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View Full Version : How does a Sponge filter work?



BlackCamaroSS99
05-09-2003, 04:18 PM
Does it use an undergravel filter and just pull it up that way?

I've seen the sponge filters in tanks but I never knew how they work...

Can anyone explain it?

SGypsyMermaid
05-09-2003, 09:39 PM
i moved your thread to this forum so that it would get a better response.

Rudy
05-09-2003, 11:00 PM
Mostly biological filtration mainly. The sponge has tremendous surface area to grow and collect nitrifying bacteria that will break down waste and keep your water quality better. There is some mechanical filtration in that the air pushed through the bottom tube will create a bit of suction throught the bottom of the sponge whick will collect the waste.

The air will also create surface ripples in the tank to oxygenate it.

BlackCamaroSS99
05-10-2003, 05:03 AM
So does it connect to an undergravel filter and air pump?

And thanks Gypsy:D

Rudy
05-10-2003, 08:58 AM
It does not connect to an undergravel filter, as all it is is a sponge with a tube cominng out of the center. It runs off of an air pump though.

chc
05-10-2003, 09:46 AM
A sponge filter can either be driven by air (as described above) or fitted with a small powerhead.

Basically, air is driven into the interior of the sponge. That air rises, and in doing so creates a gentle suction action from the outside of the sponge into the interior as water is required to replace that which is lifted out by the rising air.

With a powerhead, a small motor is fitted to the top of the sponge pushing water up or out from the interior of the sponge. The same physics are at work as with the air pump drive.

The filtration theory is as described in the post above. The sponge serves as a host to a large amount of bacteria. That bacteria converts the dissolved wastes in the aquarium to relatively harmless nitrate. That nitrate can be removed during regular partial water changes.

The bacteria involved require oxygen to do their work, so the constant flow of oxygenated water through the sponge provides that.

Due to the gentle sucking action of water through the sponge, some degree of mechanical filtration takes place. But mechanical filtration pleases just an aquarist's eye, it is biological filtration (the bacteria noted above) that converts harmful dissolved waste into relatively harmless nitrate. You can have weak mechanical filtration and strong bio-filtration but not the other way around if you want to keep fish in good health.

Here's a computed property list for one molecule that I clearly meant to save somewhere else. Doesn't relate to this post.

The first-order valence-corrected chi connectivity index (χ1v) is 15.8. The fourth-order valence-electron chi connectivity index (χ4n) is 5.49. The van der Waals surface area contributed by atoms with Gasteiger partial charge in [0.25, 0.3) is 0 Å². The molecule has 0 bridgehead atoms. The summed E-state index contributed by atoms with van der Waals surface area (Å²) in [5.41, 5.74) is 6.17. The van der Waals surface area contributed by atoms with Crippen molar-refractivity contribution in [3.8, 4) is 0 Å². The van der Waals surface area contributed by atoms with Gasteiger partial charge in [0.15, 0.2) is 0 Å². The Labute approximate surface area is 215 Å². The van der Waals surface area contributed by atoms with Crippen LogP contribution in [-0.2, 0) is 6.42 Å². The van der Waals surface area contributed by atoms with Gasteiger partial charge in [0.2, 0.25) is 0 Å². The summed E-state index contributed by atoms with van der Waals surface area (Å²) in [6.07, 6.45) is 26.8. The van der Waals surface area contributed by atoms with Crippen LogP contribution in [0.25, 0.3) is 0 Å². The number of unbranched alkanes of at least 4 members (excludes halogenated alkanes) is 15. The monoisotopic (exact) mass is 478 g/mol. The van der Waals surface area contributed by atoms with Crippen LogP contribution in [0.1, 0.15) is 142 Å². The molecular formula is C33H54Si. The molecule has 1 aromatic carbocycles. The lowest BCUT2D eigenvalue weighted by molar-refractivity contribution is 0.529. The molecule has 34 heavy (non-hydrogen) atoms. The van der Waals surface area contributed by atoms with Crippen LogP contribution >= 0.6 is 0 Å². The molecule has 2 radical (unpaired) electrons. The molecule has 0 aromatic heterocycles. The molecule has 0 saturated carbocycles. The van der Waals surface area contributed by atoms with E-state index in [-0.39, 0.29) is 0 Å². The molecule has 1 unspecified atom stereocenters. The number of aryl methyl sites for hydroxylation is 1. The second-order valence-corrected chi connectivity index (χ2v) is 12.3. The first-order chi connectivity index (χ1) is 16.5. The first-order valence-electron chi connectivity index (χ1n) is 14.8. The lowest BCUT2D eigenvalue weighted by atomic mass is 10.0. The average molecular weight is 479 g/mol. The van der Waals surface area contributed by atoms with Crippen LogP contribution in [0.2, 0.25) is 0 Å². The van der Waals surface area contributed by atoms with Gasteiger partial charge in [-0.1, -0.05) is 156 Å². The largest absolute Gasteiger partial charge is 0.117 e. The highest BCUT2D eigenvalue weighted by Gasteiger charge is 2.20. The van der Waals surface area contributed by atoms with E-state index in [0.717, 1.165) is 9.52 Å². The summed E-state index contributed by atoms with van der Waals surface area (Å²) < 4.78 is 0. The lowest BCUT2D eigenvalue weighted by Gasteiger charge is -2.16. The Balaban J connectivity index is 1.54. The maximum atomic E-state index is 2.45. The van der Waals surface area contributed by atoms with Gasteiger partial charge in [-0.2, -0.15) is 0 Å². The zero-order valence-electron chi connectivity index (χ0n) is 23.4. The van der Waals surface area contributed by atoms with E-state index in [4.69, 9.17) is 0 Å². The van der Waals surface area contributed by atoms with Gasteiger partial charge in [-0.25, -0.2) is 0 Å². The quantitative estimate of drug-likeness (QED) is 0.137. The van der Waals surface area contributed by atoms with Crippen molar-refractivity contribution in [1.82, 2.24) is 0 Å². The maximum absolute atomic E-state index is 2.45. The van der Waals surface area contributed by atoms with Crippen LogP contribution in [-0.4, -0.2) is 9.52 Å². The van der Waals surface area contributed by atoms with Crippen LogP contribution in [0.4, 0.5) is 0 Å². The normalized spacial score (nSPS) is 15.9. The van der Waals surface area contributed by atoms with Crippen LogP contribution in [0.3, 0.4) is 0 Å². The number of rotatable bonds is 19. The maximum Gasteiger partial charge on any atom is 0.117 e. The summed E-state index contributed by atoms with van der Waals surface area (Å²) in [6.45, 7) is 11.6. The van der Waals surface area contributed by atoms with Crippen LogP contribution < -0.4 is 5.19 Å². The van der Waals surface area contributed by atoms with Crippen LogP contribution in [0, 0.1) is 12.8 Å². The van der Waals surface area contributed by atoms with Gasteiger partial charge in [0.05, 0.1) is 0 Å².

As far as air vs. powerheads are concerned, air may actually do better. The bacteriological processes taking place require some time, so a powerhead may actually move the water too quickly through the sponge. There are very small powerheads available, though, that are apporiate for use with sponges.

If you're wondering why people would use powerheads instead of air (keep in mind a good air pump can power multiple sponges while a powerhead powers just one at a time)..... I have found that the rising bubbles create more noise than I'd like (if the tank is in a room other than a fish room). Also, the powerheads can be aimed so that their currents stir up the bottom layers of the tank better so that a hang on back (HOB) power filter can serve a mechanical filtration purpose better.

You see sponges in use in most of the tanks of breeders and serious hobbyists. Scores of sponges can be driven by one large air pump, so they are an economical way of providing filtration. Also, they do that job very well (even if in a rather industrial looking manner). They are also good for breeding tanks since they do not such fry and young fish up into the filters. Also, the serva as a feeding site for fry since the surface of the sponge can host small bits of food and nutritious organisms.

BlackCamaroSS99
05-12-2003, 11:48 PM
So a powerhead would be good if I wanted to stir up a 120 gal tank a little more....

I'll have to look into that....

Thanks guys:D

chc
05-13-2003, 11:35 AM
You could just get one of those Aquaclear powerheads that have the "Quick Filter" attachment. They basically function solely as a mechanical filter and water movement device, but if you got a sponge with a powerhead big enough to move a lot of water it would be too big to get any significant bio-filtration benefit (i.e. the flow through the filter would be faster than ideal).

What is you primary filter on your tank?